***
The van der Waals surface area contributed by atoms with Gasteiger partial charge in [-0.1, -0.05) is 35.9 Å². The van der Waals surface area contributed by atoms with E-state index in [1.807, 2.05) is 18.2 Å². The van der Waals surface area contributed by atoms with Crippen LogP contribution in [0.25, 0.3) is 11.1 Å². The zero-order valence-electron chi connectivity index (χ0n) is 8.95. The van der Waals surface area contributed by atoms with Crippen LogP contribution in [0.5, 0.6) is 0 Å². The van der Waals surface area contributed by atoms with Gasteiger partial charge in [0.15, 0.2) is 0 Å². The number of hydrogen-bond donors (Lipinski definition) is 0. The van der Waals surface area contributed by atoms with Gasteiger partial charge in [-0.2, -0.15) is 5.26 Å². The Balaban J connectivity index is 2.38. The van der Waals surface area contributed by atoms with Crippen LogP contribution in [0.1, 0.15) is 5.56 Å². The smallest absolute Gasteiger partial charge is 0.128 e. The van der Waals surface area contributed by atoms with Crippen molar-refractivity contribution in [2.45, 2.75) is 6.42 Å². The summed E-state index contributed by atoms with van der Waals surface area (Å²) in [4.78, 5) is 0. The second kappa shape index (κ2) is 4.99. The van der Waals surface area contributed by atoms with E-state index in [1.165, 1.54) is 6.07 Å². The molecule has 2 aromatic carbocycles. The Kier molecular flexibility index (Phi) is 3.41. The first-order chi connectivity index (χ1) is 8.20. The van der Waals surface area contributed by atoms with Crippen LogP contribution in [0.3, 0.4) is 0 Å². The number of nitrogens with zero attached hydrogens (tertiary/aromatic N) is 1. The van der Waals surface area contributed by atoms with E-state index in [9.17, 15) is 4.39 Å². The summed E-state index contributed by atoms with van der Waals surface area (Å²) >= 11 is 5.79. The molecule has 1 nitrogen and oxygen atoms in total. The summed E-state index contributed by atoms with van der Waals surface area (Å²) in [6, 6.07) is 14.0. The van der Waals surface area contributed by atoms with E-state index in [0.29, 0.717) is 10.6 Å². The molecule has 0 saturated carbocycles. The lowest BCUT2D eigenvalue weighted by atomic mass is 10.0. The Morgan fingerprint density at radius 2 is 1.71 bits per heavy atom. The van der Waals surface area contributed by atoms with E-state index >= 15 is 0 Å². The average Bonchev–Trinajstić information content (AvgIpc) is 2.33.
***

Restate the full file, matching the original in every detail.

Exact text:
The van der Waals surface area contributed by atoms with Gasteiger partial charge in [-0.1, -0.05) is 35.9 Å². The van der Waals surface area contributed by atoms with E-state index in [1.807, 2.05) is 18.2 Å². The van der Waals surface area contributed by atoms with Crippen LogP contribution in [0.25, 0.3) is 11.1 Å². The zero-order valence-electron chi connectivity index (χ0n) is 8.95. The van der Waals surface area contributed by atoms with Crippen LogP contribution in [0.5, 0.6) is 0 Å². The van der Waals surface area contributed by atoms with Gasteiger partial charge in [0.15, 0.2) is 0 Å². The number of hydrogen-bond donors (Lipinski definition) is 0. The van der Waals surface area contributed by atoms with Gasteiger partial charge in [-0.2, -0.15) is 5.26 Å². The Balaban J connectivity index is 2.38. The van der Waals surface area contributed by atoms with Crippen LogP contribution in [0.1, 0.15) is 5.56 Å². The smallest absolute Gasteiger partial charge is 0.128 e. The van der Waals surface area contributed by atoms with Crippen molar-refractivity contribution in [2.45, 2.75) is 6.42 Å². The summed E-state index contributed by atoms with van der Waals surface area (Å²) in [4.78, 5) is 0. The second kappa shape index (κ2) is 4.99. The van der Waals surface area contributed by atoms with E-state index in [1.165, 1.54) is 6.07 Å². The molecule has 2 aromatic carbocycles. The Kier molecular flexibility index (Phi) is 3.41. The first-order chi connectivity index (χ1) is 8.20. The van der Waals surface area contributed by atoms with Crippen LogP contribution in [0.3, 0.4) is 0 Å². The number of nitrogens with zero attached hydrogens (tertiary/aromatic N) is 1. The van der Waals surface area contributed by atoms with E-state index in [9.17, 15) is 4.39 Å². The summed E-state index contributed by atoms with van der Waals surface area (Å²) >= 11 is 5.79. The molecule has 1 nitrogen and oxygen atoms in total. The summed E-state index contributed by atoms with van der Waals surface area (Å²) in [6, 6.07) is 14.0. The van der Waals surface area contributed by atoms with E-state index in [0.29, 0.717) is 10.6 Å². The molecule has 0 saturated carbocycles. The lowest BCUT2D eigenvalue weighted by atomic mass is 10.0. The Morgan fingerprint density at radius 2 is 1.71 bits per heavy atom. The van der Waals surface area contributed by atoms with E-state index >= 15 is 0 Å². The average Bonchev–Trinajstić information content (AvgIpc) is 2.33.